Study Highlights Issues of Race and Crime

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A recent report from the Justice Department says the crime rate in America remains at a 30-year low. It may be good news to some — but for others, there are crucial issues needing more attention, such as the massive incarceration rate, the impact of public policy in urban areas and a misconception of the truth regarding crime in communities of color. Ed Gordon discusses these issues with Paul Butler, law professor at George Washington University and Nathan McCall, journalism professor at Emory University

ED GORDON, host:

From NPR News, this is NEWS & NOTES. I'm Ed Gordon.

The crime rate in the United States is at a 30-year low. That's according to a report issued this week by the Justice Department. The annual study found that robbery, assaults and other felonies are at the lowest level since the government began surveying victims in 1973. In spite of these encouraging numbers, some people, many of whom are black, still live in fear and the stark reality of violent crimes facing them every day.

To explore this topic, we're joined by former federal prosecutor Paul Butler. He is a law professor at George Washington University in Washington, DC. And we'll also hope to be joined in just a few moments by former Washington Post reporter Nathan McCall. He is a journalism professor at Emory University in Atlanta.

Mr. Butler, thanks very much for joining us. Greatly appreciate it. Let's talk about these statistics and numbers up front. They can sometimes be deceiving, but on a whole, should we see this as encouraging or a wash?

Professor PAUL BUTLER (George Washington University): Well, it's great news. The fact that the crime rate is going down means that our streets are safer, and that's true for everybody, for African-Americans as well as other members of the community. We do have to be concerned that the rates in African-American communities aren't going down as much, and that blacks, especially young black men, are most likely to be victims of crime. So, as in so many other areas of our society, there's still a disparity, a racial disparity.

GORDON: And in that racial disparity, we also see--and it continues to escalate, unfortunately--that in terms of victimization, African-Americans are still the highest rung on the ladder.

Prof. BUTLER: Yes. And so I think that means that we really ought to listen to the suggestions of African-Americans about our criminal justice policy. Why is that? It's because we are most likely to be victims of crime. We're also most likely to be incarcerated. And so we're going to consider concerns about the fairness of the system, but we're also going to consider public safety.

GORDON: What of the idea of the psychological and social ramifications of all that African Americans and other minorities in this country have to deal with? Ofttimes, we do not see the judicial system and cold statistical numbers take a look at all of the aspects that cause crime today.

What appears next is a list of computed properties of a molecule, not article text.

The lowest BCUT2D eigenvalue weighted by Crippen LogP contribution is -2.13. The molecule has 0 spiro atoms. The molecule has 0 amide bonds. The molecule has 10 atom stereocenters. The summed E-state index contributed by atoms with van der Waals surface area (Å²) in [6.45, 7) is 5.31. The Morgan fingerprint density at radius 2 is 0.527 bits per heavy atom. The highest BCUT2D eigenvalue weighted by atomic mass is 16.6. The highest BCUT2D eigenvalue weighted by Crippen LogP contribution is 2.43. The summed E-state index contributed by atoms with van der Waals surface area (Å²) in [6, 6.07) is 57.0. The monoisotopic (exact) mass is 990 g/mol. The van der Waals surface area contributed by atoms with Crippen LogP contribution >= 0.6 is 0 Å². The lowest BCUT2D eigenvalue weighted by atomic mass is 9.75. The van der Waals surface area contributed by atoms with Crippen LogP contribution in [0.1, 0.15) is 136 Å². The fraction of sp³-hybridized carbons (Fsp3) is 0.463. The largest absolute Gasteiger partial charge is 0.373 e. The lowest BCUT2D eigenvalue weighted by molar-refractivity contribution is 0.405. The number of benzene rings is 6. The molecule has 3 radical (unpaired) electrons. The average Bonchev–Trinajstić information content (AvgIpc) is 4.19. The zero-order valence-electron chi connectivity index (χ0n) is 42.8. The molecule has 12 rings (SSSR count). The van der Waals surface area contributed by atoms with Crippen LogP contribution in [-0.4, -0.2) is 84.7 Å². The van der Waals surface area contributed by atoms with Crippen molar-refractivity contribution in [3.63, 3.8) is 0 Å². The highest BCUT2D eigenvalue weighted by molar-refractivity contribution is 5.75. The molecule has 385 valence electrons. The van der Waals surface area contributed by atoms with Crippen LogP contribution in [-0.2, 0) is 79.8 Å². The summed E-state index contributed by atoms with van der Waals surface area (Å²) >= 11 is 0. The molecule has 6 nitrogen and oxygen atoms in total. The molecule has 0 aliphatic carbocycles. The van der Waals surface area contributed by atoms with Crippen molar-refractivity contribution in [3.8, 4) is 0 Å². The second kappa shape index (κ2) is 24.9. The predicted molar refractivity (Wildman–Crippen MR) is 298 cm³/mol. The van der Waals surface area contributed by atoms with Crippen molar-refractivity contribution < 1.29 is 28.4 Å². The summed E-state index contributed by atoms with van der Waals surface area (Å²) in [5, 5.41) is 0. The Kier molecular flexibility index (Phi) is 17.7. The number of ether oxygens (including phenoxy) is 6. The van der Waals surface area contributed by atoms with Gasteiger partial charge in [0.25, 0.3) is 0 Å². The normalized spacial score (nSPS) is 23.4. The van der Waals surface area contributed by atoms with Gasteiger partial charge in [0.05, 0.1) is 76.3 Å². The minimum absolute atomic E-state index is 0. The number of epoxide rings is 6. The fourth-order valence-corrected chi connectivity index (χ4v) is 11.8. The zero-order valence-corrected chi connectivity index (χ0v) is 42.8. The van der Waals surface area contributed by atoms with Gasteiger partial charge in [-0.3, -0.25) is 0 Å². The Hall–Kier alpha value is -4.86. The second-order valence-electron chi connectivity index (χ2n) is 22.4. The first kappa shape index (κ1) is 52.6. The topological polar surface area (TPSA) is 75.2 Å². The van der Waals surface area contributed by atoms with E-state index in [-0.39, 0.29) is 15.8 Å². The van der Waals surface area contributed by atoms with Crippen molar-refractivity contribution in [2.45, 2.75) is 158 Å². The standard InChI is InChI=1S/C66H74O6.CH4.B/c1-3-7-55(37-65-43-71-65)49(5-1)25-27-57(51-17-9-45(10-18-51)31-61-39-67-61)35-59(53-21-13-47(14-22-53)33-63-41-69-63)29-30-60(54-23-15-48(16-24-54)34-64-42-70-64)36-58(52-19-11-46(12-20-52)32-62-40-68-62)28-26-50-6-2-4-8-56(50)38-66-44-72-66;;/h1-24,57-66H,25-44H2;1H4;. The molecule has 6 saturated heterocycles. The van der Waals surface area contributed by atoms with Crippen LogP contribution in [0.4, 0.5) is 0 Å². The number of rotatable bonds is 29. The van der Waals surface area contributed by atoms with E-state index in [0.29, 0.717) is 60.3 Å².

Prof. BUTLER: Well, that's so true, Ed. We have to think about first the costs of incarceration. In many African-American urban communities, young men are virtually absent. There are more young men, young black men in prison than in college. And our family system is being devastated because so many of our young men are locked up. So we have to consider both the costs of incarceration as well as the cost of crime.

But again, there's good news. The crime rates in general are going down, including rates of violent crime. There have been remarkable success at reducing certain kinds of crime. There was this big crack epidemic you'll recall in the late 1980s, and there was a lot of violent crime associated with that. Through a public health campaign, more than through an incarceration campaign, we dramatically reduced that crime. The kind of catchphrase was `Crack is whack.' Well, you know what? It was true and it worked. So many fewer people use crack now, and that rate went way down. So we've got to use that as a successful model and think about public education rather than incarceration as a way to make our streets safer and reduce the rates of incarceration.

GORDON: What else can we look to? I mean, obviously, you bring up the phenomenon of crack, and we should note, as you did, and underscore it, the idea that not only was crack use such an incestuous drug that it permeated many communities, but it also walked hand-in-hand with violent crime, unlike some other drugs. Talk to me about what other factors we can look at in terms of this reduction in crime.

Prof. BUTLER: Well, really, the most important factor is demographics. People who commit street crimes are most often men between 15 and 25. When there are fewer of those men in the population, the crime rate goes down. When there are more, the crime rate goes up. Other factors include the economy, especially focused, you know, on the rates of employment, on high school graduation. If we could just get more young black men to graduate from high school, we'd dramatically reduce, again, both their crimes rate and the rates of incarceration.

GORDON: Let me ask this. One might be--and we should note when you look at statistics, there is a lag of time in terms of when the numbers were actually taken, then calculated and compulated and then released. But that being said, one will take a look at an economy that is, at best, tenuous right now and concern themselves with the idea that as go the economy often goes crime statistics. Should we be looking at factors, external factors, like that?